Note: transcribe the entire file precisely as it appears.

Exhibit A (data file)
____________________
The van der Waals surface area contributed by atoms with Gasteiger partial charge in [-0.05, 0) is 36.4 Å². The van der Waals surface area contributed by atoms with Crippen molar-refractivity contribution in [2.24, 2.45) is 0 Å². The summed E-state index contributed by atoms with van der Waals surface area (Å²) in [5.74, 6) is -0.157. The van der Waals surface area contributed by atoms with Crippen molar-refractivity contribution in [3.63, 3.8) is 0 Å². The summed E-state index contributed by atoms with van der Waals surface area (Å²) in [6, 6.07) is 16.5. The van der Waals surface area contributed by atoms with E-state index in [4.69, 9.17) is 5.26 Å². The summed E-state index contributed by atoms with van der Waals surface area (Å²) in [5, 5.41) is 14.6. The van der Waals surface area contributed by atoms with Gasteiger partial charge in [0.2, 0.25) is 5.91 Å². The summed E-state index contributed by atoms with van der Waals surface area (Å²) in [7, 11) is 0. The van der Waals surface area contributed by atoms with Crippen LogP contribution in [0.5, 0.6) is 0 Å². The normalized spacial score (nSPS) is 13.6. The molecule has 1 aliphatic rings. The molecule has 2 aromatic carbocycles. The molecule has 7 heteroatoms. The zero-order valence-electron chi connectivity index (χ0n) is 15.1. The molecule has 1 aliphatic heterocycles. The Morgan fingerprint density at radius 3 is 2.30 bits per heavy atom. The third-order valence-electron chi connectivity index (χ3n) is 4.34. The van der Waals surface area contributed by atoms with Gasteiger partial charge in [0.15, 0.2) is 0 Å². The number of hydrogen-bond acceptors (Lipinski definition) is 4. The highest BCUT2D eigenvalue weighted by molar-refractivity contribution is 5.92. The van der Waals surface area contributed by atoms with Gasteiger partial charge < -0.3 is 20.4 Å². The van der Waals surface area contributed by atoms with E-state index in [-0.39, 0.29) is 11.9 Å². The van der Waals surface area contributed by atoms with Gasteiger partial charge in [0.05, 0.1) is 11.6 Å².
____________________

The van der Waals surface area contributed by atoms with Gasteiger partial charge in [-0.05, 0) is 36.4 Å². The van der Waals surface area contributed by atoms with Crippen molar-refractivity contribution in [2.24, 2.45) is 0 Å². The summed E-state index contributed by atoms with van der Waals surface area (Å²) in [5.74, 6) is -0.157. The van der Waals surface area contributed by atoms with Crippen molar-refractivity contribution in [3.63, 3.8) is 0 Å². The summed E-state index contributed by atoms with van der Waals surface area (Å²) in [6, 6.07) is 16.5. The van der Waals surface area contributed by atoms with E-state index in [4.69, 9.17) is 5.26 Å². The summed E-state index contributed by atoms with van der Waals surface area (Å²) in [5, 5.41) is 14.6. The van der Waals surface area contributed by atoms with Gasteiger partial charge in [0.2, 0.25) is 5.91 Å². The summed E-state index contributed by atoms with van der Waals surface area (Å²) in [7, 11) is 0. The van der Waals surface area contributed by atoms with Crippen LogP contribution in [0.5, 0.6) is 0 Å². The normalized spacial score (nSPS) is 13.6. The molecule has 1 aliphatic rings. The molecule has 2 aromatic carbocycles. The molecule has 7 heteroatoms. The zero-order valence-electron chi connectivity index (χ0n) is 15.1. The molecule has 1 aliphatic heterocycles. The Morgan fingerprint density at radius 3 is 2.30 bits per heavy atom. The third-order valence-electron chi connectivity index (χ3n) is 4.34. The van der Waals surface area contributed by atoms with Gasteiger partial charge in [0.15, 0.2) is 0 Å². The number of hydrogen-bond acceptors (Lipinski definition) is 4. The highest BCUT2D eigenvalue weighted by molar-refractivity contribution is 5.92. The van der Waals surface area contributed by atoms with Gasteiger partial charge < -0.3 is 20.4 Å². The van der Waals surface area contributed by atoms with E-state index in [-0.39, 0.29) is 11.9 Å². The van der Waals surface area contributed by atoms with Gasteiger partial charge in [0.05, 0.1) is 11.6 Å².